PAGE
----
I studied Finance in University College Cork or UCC - half economics half accounting – which gave me the opportunity to do a six-month work placement in a trading firm. The following summer, I did an internship in the audit department of PwC and I was offered a graduate position at the end of the programme.
In my final year of college, I chose to do the tax module – to get more exemptions from the accounting exams – and it was from there that I realised tax is something that I’d be interested in pursuing. So I took a chance and contacted PwC to see if I could switch to the tax grad programme instead. Looking back now, it's probably one of the best decisions I ever made.
I had a different experience to most of my friends over here. After I completed both my accounting exams and the Chartered Tax Adviser qualification in Ireland, I wanted to move to Australia. There were several things that helped me:
Due to my tax experience, I end up on calls with global heads of legal and heads of tax. When a business is making a big decision on their Asian or U.S. business’, there will be tax implications to consider. Because of this I end up on big calls and see the bigger picture which is really good experience that I wouldn’t have if I didn’t do tax.
Yeah I actually do. Being a part of the Institute, I get TaxFax every Friday which I read. Especially the updates from the OECD and EU because recently the Irish updates are mostly Covid-related and won’t be relevant if I ever returned to Ireland. But I do scan the titles to make sure I don’t miss anything. I find TaxFax very useful for the policy updates and at the bottom it lists all the CPD offerings available.
Well I thought I’d be doing tax calculations all day which turned out not to be the case. I couldn’t get over the fact that the legislation is constantly updating and the influence it has on how the company works. It’s like a puzzle and you are trying to find a way to solve it which I didn’t realise was actually part of the job.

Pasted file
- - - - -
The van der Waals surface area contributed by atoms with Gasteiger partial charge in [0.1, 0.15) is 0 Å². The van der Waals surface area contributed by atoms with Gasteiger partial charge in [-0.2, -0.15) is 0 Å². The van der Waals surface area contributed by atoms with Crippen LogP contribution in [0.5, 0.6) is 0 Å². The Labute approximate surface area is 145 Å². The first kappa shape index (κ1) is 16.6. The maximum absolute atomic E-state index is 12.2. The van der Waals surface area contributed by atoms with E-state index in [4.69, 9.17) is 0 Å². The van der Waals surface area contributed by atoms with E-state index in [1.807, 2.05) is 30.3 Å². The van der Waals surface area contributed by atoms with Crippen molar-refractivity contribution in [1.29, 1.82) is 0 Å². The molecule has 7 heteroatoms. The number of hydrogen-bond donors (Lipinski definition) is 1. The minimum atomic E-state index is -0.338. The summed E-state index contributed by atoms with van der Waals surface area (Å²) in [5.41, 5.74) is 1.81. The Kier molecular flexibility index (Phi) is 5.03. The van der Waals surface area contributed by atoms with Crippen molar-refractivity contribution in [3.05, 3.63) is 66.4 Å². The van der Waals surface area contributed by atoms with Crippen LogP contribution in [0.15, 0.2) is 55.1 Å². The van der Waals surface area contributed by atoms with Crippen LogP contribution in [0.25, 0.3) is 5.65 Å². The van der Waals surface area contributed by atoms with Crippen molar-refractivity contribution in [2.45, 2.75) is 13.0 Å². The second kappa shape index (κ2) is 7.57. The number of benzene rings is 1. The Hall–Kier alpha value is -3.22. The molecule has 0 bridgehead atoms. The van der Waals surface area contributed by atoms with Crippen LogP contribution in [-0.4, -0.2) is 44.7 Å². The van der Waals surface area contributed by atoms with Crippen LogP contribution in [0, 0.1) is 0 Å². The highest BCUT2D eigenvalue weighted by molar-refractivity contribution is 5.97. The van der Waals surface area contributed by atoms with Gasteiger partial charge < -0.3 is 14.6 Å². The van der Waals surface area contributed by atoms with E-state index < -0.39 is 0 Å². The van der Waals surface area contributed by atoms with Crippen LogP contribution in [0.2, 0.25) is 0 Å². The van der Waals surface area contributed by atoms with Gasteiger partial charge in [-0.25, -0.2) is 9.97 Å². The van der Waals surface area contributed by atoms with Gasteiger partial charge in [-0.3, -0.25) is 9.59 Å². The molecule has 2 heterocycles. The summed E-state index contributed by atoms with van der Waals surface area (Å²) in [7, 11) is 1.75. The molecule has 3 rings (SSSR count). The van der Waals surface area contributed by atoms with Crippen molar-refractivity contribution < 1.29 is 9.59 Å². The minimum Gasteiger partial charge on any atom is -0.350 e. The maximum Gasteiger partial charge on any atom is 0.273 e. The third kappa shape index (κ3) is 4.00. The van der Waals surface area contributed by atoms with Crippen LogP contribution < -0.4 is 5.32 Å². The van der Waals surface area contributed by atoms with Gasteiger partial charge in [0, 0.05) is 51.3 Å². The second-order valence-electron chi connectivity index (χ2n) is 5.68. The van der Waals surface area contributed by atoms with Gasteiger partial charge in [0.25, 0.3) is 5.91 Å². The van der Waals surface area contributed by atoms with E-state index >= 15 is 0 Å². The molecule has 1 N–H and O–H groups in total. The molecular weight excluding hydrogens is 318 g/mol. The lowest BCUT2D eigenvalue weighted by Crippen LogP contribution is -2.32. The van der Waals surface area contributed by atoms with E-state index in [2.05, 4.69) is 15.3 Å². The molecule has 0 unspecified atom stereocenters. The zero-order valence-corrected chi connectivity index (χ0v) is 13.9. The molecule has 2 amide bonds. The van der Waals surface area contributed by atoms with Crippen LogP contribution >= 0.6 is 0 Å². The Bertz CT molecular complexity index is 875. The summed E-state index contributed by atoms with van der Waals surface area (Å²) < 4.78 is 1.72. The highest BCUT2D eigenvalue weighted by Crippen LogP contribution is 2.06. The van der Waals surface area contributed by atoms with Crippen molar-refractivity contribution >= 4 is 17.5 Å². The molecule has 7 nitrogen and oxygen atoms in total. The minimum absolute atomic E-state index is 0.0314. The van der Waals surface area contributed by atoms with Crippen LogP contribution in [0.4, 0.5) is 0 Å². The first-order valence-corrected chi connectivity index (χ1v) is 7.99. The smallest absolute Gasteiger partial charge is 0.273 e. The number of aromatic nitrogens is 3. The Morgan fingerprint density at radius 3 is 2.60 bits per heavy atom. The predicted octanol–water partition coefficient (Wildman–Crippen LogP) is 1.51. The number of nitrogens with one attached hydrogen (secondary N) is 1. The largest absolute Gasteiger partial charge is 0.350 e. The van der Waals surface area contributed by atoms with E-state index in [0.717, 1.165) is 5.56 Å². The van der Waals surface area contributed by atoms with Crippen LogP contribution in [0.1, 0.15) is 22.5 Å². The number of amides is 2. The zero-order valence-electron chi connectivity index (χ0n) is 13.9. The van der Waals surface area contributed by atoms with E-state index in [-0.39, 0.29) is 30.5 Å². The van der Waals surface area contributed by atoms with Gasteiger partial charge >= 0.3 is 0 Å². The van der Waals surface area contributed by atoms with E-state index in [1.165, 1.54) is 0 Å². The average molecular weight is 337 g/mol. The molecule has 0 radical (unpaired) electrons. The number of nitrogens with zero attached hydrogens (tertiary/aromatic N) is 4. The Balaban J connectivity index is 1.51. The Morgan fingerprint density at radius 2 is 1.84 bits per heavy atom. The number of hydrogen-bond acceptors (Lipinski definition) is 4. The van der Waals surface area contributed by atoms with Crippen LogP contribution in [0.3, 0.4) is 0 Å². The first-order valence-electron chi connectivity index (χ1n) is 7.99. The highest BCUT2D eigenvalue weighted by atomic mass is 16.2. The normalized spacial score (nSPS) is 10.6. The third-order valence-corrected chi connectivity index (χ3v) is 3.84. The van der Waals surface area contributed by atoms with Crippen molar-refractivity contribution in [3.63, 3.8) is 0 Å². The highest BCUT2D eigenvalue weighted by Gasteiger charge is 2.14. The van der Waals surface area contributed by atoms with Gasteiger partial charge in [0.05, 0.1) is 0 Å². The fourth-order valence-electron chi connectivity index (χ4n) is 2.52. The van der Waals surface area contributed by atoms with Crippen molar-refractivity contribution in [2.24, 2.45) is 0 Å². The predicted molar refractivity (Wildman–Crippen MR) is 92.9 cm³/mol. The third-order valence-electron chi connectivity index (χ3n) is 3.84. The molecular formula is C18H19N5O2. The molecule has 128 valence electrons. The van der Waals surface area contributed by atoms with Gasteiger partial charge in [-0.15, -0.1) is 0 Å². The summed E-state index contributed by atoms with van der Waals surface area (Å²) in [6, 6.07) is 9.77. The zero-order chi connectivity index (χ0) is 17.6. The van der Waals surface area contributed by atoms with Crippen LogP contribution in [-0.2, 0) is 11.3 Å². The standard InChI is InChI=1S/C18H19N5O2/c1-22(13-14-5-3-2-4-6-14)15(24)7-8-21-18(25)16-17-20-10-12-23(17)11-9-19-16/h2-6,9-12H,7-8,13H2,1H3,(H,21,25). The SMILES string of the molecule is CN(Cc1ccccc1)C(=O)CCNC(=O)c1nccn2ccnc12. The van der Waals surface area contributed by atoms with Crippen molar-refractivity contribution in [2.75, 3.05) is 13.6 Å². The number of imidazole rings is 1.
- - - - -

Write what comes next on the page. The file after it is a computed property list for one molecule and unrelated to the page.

I’ve found it quite different between the two. In PwC, it was like an extension of college because there are about 50 of us in the tax intake and over 200 in the overall grad intake. You get very close with the people you start with because you do the exams together and go through the same things. If I’m completely honest, they are my closest friends in Australia too. So I have to say, PwC was a great place to train and do the tax exams.
Whereas when you go to industry, the finance team is much smaller and you could be the youngest again. The friend aspect is different too - you’re close with your team but it’s a different relationship to studying with your peers. The work life balance in Australia is very good – it’s great to see people really into things outside of work but they still go in and get the job done too. A great experience.
Having tax on your CV will definitely help. Though the rates and legislation may be different, the principles are the same so you can transfer your knowledge. And talk to your current employer – they might be able to help you find a role.
But if you don’t want to feel homesick, I would say don’t leave before the conferring. My mam and dad went to collect my cert and awards on the night. I kept getting photos of them posing with all my friends from the CTA programme. That was really awful!
I would highly recommend doing an internship in your penultimate year just before final year. They give you scope of what the career could offer. Or even choose a course that has work placement as part of it. I originally thought I wanted to go into investment banking but seeing the front office side of things on my placement, I realised it wasn’t for me!
The biggest thing is don’t just take tax as numbers. If you have an interest in law and you like analysing or you like to be constantly challenged, then this could be for you. With a career in tax, you’ll always be at the forefront of the decision making.